A student-operated publication at Santa Rosa Junior College.

The Oak Leaf

A student-operated publication at Santa Rosa Junior College.

The Oak Leaf

A student-operated publication at Santa Rosa Junior College.

The Oak Leaf

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Rate My Professors

The Santa Rosa Junior College ranked fifth in the nation on the 2013-2012 Top Junior and Community Colleges list for ratemyprofessors.com.

Although students use the site to post reviews of their instructors for potential class selection, teachers don’t always feel it gives a complete review on them.

Rate My Professors was founded in 1999 and is the largest site for professor ratings from over 8,000 colleges and 1.8 million teachers. It has over 15 million ratings for teachers. Because Rate My Professors is a forum, reviews range in content, relevancy and word choice. Reader beware.

The site determined the “Top 25 School List” by professor ratings as well as overall school rating. They combined both categories to determine which schools students preferred.

SRJC wasn’t on the “Top 25 School List” last year, but was in 2011.

On Rate My Professors a student can give a 0-5 scale rating for easiness, helpfulness, clarity and overall quality of a professor. A student can also rate the school by reputation, location, opportunities, library, campus, Internet, food, clubs and events and happiness on a 0-5 scale.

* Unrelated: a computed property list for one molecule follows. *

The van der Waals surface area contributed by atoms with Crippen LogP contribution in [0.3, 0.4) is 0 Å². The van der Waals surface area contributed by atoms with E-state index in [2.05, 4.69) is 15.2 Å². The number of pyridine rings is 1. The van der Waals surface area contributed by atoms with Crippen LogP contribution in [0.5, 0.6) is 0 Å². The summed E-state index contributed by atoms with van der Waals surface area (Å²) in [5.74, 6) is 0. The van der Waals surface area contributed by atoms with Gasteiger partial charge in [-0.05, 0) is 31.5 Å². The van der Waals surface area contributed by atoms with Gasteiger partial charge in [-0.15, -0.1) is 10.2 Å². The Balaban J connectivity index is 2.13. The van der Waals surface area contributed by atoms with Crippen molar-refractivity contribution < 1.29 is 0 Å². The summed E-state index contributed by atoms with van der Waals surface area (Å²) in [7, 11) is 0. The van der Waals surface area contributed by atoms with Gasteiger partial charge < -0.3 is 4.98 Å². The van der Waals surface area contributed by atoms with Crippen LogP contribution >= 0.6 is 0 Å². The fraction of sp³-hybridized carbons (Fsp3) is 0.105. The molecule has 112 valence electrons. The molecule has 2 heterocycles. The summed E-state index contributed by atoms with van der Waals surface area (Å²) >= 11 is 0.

Students leave comments ranging from “Quite possibly the greatest teacher, no, the greatest man, to ever walk this earth,” to “Her British accent makes it impossible not to pay attention to every word she speaks.”

SRJC math teacher John Martin says although it is a good source, students shouldn’t just look on Rate My Professors but get other sources. “On there you only get the people that absolutely loved you or had a bad experience,” Martin said.

SRJC history teacher Sal Diaz agrees with him saying it isn’t a fair assessment when only some people go there. “Usually the only people that write on there are bored or have a gripe.” Diaz said.

“I agree it’s helpful, but I think it’s wrong to go online and write mean things about someone anonymously. It’s ethically wrong,” said SRJC English teacher Anne Marie Insull.

Diaz says he hasn’t checked his ratings in six years, while Martin says he only does it once a year and Insull has never checked it.

“I know if I read just one negative comment, I would focus on just that one,” Insull said.

Insull suggested a Rate My Students site for the teachers. “Why shouldn’t we be able to talk about them? It should go both ways.” Ratemyprofessors.com does include a “Professors Strike Back” section where professors can respond to their reviews with videos.

One Rate My Professors user described Martin as “a math-tortured mister rogers from the sixth dimension.” His response to that was just a laugh. “That’s OK, I like Mr. Rogers. I used to watch his show,” Martin said.

Diaz was described as “a chill dude (with a dope beard).” In response to that he laughed and said, “OK now students are going to think, ‘Oh that dude has a dope beard, I’m going to take him.’”

A student also described as “can’t tell when he is serious or joking.” Diaz laughed before saying, “I like that, but my students are going to be like, “Oh no were the Greeks really real? Were the Chinese really that mean? I can’t tell if he is serious or not!’”

There is also a “hotness rating” students give professors. The ratings are averaged and if there are more “hots” than “nots,” the teacher receives a chili pepper on their page.

When Martin heard he had a chili pepper it made him laugh and say, “I don’t know how that got there!”

Diaz did not have one. “Oh well, I can live with out a hotness rating,” he said.

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Faith Gates, Co-Editor-in-Chief

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